LOUISVILLE, Ky. (WHAS11) -- The campaign of U.S. Senate candidate Alison Lundergan Grimes said Tuesday that a scheduling conflict would prevent her from agreeing to a September 5 debate at WHAS-TV.
The campaign of Senate Minority Leader Mitch McConnell had accepted WHAS-TV's debate compromise proposal one day earlier, explaining that September 5, one of the dates proposed by the television station, is "the only date we have available."
The U.S. Senate goes back into session the following week and for most of September.
Read here for the letter from the McConnell campaign. Click here for a letter from the Alison Lundergan Grimes campaign in response to McConnell agreeing to the WHAS11 debate.
The McConnell campaign scoffed at an allegation by Jonathan Hurst, Grimes' Campaign Manager, that McConnell's team had intentionally chosen a date that conflicted with her schedule.
"On the sole date accepted by the McConnell campaign, Secretary Grimes has a longstanding commitment to visit her alma mater," Hurst said in a letter to WHAS11. "By accepting a date that McConnell's campaign knows does not work for Alison, it is clear they are back to their old tricks."
"We've heard a lot of excuses about why Secretary Grimes cannot show up to a debate," said Josh Holmes, a senior adviser to the McConnell campaign. "For the third time a mysterious scheduling conflict has appeared as the reason she can't share her support for the Obama agenda with Kentucky voters."
Hurst said Grimes plans to attend an event at Rhodes College in Memphis, Tennessee. Grimes graduated from the school in 2001.
Last week, both McConnell and Grimes participated in an agricultural issues forum hosted by the Kentucky Farm Bureau. Both candidates have agreed to an October 13 debate on Kentucky Educational Television's Kentucky Tonight program.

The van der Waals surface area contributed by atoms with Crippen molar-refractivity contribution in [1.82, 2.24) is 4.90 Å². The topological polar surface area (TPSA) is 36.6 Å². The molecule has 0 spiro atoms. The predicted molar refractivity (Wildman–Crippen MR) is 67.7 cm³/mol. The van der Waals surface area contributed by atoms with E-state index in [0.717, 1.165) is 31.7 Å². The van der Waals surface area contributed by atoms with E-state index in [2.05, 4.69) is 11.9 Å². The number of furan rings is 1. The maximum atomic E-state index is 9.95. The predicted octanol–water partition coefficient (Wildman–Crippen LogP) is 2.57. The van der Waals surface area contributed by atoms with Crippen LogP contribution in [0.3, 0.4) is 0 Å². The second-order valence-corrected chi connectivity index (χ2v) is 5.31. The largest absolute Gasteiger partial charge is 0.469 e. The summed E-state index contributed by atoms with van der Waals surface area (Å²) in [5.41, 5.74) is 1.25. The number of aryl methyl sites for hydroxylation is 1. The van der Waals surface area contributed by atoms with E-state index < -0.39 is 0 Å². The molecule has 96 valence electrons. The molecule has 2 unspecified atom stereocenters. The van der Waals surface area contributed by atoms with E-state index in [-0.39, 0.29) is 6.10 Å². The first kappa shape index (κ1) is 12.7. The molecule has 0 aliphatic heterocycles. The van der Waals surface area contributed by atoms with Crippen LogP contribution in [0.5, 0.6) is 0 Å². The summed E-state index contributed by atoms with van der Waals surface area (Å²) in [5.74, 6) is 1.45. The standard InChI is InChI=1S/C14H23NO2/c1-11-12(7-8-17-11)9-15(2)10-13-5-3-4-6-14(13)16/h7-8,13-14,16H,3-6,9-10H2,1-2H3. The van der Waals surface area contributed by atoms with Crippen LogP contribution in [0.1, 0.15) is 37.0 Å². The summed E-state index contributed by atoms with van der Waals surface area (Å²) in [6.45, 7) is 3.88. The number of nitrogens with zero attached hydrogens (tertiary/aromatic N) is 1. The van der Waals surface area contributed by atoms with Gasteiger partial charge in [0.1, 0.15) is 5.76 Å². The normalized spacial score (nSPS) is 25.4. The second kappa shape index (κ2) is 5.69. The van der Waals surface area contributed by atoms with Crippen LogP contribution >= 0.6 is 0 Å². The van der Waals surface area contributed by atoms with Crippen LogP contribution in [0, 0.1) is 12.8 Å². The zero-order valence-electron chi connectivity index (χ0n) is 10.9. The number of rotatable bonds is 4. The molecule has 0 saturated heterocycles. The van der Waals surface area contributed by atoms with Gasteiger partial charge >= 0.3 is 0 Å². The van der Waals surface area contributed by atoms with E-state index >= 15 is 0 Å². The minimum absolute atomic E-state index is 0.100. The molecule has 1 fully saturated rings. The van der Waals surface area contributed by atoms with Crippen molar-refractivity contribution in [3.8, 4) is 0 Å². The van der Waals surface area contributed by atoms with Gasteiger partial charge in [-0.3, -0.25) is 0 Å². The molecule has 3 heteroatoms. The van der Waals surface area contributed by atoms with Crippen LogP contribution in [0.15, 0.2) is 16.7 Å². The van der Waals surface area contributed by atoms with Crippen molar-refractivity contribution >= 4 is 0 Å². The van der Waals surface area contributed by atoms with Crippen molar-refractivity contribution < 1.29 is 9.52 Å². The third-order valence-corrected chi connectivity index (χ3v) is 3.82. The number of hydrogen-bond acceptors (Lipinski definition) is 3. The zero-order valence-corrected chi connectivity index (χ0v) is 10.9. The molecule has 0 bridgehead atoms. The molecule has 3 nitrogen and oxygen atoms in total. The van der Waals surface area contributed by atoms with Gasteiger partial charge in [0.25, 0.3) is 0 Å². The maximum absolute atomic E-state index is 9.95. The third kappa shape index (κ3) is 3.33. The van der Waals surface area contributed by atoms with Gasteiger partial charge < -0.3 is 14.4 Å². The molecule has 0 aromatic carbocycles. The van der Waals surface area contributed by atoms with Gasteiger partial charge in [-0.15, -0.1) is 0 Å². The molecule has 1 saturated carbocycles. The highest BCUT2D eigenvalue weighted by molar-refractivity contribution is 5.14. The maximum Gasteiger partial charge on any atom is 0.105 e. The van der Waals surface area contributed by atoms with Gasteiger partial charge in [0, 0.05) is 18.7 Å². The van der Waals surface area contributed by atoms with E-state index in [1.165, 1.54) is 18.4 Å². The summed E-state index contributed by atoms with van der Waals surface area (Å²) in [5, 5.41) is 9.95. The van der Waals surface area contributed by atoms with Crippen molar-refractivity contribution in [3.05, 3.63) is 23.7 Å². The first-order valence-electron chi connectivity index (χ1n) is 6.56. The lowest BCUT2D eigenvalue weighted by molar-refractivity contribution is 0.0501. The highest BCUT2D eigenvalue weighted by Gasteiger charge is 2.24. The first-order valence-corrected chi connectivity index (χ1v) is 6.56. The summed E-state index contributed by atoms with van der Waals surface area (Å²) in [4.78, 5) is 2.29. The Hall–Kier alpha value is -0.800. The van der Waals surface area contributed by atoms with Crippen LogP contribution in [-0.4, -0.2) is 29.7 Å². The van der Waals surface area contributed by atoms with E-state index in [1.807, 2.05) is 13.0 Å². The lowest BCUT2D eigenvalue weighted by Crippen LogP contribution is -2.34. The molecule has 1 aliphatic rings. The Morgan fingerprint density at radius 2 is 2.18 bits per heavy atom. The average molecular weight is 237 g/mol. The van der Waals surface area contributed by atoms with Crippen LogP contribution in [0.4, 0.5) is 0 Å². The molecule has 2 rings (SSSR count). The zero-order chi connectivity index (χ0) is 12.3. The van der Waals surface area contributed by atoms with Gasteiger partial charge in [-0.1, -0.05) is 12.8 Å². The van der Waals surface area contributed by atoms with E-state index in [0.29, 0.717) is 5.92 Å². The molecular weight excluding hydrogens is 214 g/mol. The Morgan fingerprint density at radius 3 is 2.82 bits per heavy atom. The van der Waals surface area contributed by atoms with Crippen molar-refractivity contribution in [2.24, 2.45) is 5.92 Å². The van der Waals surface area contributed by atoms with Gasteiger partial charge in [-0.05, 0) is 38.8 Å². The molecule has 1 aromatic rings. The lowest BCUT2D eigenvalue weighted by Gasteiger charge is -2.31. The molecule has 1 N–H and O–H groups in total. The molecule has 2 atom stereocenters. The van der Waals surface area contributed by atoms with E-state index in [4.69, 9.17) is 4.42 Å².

In June, a debate proposed by WDRB-TV in Louisville was cancelled after only McConnell agreed to participate. McConnell has also participated without Grimes in forums organized by a group of evangelical ministers.
Grimes has agreed to a debate proposed by The Beattyville Enterprise and another in Pikeville. McConnell has not agreed to those debates.
By agreeing to the WHAS-TV debate proposal, McConnell is compromising on two key conditions he originally stipulated in May when he challenged Grimes to a series of debates.
McConnell wanted Lincoln-Douglas style debates with no questions from the media or the public and no in studio audience.
WHAS11's debate proposal includes no studio audience, but WHAS11 will provide a satellite feed to any television or radio station, to ensure as wide an audience as possible.
The debate would include questions split evenly from three sources: from each candidate to the other, video questions submitted by Kentucky voters and by WHAS11 Political Editor Joe Arnold, who would serve as the sole timekeeper and moderator of the debate.
Both campaigns indicated a willingness to agree to those terms.
"After reviewing the WHAS proposal, Senator McConnell believes that your offer provides an excellent opportunity for voters to evaluate the candidates," wrote McConnell campaign manager Jesse Benton.
"It is our hope that the two campaigns can settle on a mutually agreed upon debate date to take place after the Senator returns from Washington," Hurst wrote. "We look forward to a healthy debate at WHAS-TV on negotiated terms that work for both candidates."